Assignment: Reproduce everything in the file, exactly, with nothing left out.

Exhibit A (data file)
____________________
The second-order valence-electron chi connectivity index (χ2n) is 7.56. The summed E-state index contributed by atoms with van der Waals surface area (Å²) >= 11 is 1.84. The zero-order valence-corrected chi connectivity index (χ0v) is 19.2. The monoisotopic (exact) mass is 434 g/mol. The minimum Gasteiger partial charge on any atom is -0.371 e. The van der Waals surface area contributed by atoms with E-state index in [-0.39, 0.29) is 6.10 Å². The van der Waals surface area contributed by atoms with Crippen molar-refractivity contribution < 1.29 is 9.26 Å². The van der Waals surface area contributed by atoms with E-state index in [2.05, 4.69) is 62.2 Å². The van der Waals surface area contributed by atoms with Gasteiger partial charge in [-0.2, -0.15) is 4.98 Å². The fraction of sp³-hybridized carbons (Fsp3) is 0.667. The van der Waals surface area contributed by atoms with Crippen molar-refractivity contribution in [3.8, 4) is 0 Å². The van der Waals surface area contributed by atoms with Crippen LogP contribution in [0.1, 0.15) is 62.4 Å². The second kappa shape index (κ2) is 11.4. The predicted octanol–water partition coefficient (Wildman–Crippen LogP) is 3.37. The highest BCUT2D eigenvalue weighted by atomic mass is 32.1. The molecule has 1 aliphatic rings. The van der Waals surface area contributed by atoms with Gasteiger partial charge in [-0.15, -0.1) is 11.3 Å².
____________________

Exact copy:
The second-order valence-electron chi connectivity index (χ2n) is 7.56. The summed E-state index contributed by atoms with van der Waals surface area (Å²) >= 11 is 1.84. The zero-order valence-corrected chi connectivity index (χ0v) is 19.2. The monoisotopic (exact) mass is 434 g/mol. The minimum Gasteiger partial charge on any atom is -0.371 e. The van der Waals surface area contributed by atoms with E-state index in [-0.39, 0.29) is 6.10 Å². The van der Waals surface area contributed by atoms with Crippen molar-refractivity contribution < 1.29 is 9.26 Å². The van der Waals surface area contributed by atoms with E-state index in [2.05, 4.69) is 62.2 Å². The van der Waals surface area contributed by atoms with Gasteiger partial charge in [-0.2, -0.15) is 4.98 Å². The fraction of sp³-hybridized carbons (Fsp3) is 0.667. The van der Waals surface area contributed by atoms with Crippen molar-refractivity contribution in [3.8, 4) is 0 Å². The van der Waals surface area contributed by atoms with Crippen LogP contribution in [0.1, 0.15) is 62.4 Å². The second kappa shape index (κ2) is 11.4. The predicted octanol–water partition coefficient (Wildman–Crippen LogP) is 3.37. The highest BCUT2D eigenvalue weighted by atomic mass is 32.1. The molecule has 1 aliphatic rings. The van der Waals surface area contributed by atoms with Gasteiger partial charge in [-0.15, -0.1) is 11.3 Å².